To illustrate how I would go about this, I’m going to implement a scenario where I want a control that can show icons that each represent something that a user can click on to take some action in the app. Maybe the action will be to navigate to a detail view for that thing in one view, maybe it will be to show a popup to the user in another view, maybe it will be to let them re-order or delete an item in a data collection in another view. But I want the presentation of those collections of icons in my app to be consistent and I’d like the implementation to be reusable. And I need the containing view to be able to supply the data that causes the icons to be presented and the actions (commands) to be taken when an icon is clicked on.

Now with those requirements as stated I could just satisfy them without necessarily wanting or needing to implement MVVM inside of the control – the UserControl would not necessarily need a ViewModel. But if there is also some interactions that are going to be common across all the presentations of the icon view, there might be cause to put a ViewModel behind that UserControl and implement the data management and interaction handling for the view in the ViewModel following the MVVM pattern.

So in addition to the requirements described above, lets say there is also some functionality I always want present when I am showing one of those icon views – for my example I’ll limit that functionality to being able to sort the icons in ascending or descending order. For some real world usage, you might also have a filter input where you could only show icons that meet some filter criteria. Or maybe it switches between small and large icon views and a details table view like Windows Explorer does. So bottom line there will be some interactions that the user can do inside that UserControl that are common, and the logic that supports those interactions needs to manipulate the data that is driving the presentation of the control.

Here is what the app is going to look like at completion:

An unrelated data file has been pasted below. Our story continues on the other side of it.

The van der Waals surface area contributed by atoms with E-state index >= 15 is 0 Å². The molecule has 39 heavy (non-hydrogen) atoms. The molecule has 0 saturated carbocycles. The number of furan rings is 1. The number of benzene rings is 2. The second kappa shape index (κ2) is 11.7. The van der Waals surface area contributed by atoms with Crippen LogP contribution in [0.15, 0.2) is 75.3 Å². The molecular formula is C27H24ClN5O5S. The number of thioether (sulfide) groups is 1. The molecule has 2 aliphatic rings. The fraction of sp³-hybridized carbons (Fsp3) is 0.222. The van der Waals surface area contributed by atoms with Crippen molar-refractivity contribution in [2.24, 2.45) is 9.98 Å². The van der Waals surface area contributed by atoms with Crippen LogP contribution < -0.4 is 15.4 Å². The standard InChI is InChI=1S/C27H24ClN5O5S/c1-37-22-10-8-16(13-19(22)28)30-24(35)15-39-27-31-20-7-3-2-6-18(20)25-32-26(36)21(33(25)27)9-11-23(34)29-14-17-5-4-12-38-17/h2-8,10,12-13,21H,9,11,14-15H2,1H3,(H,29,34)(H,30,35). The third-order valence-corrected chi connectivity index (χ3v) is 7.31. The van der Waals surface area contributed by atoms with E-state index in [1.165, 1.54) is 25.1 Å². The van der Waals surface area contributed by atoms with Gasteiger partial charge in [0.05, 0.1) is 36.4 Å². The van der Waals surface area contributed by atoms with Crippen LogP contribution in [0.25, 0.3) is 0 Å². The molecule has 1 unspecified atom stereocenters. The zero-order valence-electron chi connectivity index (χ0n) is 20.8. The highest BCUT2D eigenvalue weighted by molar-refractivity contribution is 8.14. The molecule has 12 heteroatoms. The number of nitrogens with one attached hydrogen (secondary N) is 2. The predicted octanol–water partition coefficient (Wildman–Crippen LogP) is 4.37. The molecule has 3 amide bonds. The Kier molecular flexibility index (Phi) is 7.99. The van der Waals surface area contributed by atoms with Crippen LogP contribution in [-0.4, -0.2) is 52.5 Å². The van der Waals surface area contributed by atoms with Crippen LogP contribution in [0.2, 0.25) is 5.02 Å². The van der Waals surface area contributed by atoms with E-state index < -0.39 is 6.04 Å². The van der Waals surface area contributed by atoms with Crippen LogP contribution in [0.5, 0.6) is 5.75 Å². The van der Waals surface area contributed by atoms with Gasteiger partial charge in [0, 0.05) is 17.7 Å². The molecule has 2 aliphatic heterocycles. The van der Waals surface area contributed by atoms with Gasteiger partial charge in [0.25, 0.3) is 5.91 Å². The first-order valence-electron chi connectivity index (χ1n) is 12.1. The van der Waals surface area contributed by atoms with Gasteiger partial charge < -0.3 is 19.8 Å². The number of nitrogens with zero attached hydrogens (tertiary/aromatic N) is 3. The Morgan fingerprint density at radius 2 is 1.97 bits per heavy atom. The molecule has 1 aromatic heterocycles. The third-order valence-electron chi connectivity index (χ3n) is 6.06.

MVVM Sample UI

The Load button is in the containing View. The blue border is just there to make it very clear where the boundary of the UserControl is. Everything inside the blue border is implemented by the UserControl and its supporting ViewModel. The small up/down icons are controls that are part of the UserControl view itself and support commands to sort the icons ascending or descending. The rest of the icons are the data being presented by this control. You can see in the middle it is also set up so that each icon can present a tooltip that tells the user a little more about what that icon represents.

Defining the Data Model

For my example, I want to be able to provide info to my icon view about what icons to show, and want to be able to leave it to the View/ViewModel that are containing the icon view to supply the info through data binding, as well as letting that code handle when a user clicks on a given icon. I might also want to support some sort of text to go with the icons.

So I need a simple model type that will be the objects I am binding as a collection. For my example, that model type looks like this:

1:publicclass IconInfo

2: {

3:publicstring Label { get; set; }

4:publicstring ResourcePath { get; set; }

5:public ICommand Command { get; set; }

6: }


Defining the UserControl Markup Structure

Depending on which order you want to work in, you can either first define the markup and structure of the UI elements of your UserControl or you could start by defining the properties the underlying ViewModel needs to support. I’m going to start with the markup and work my way down to the ViewModel.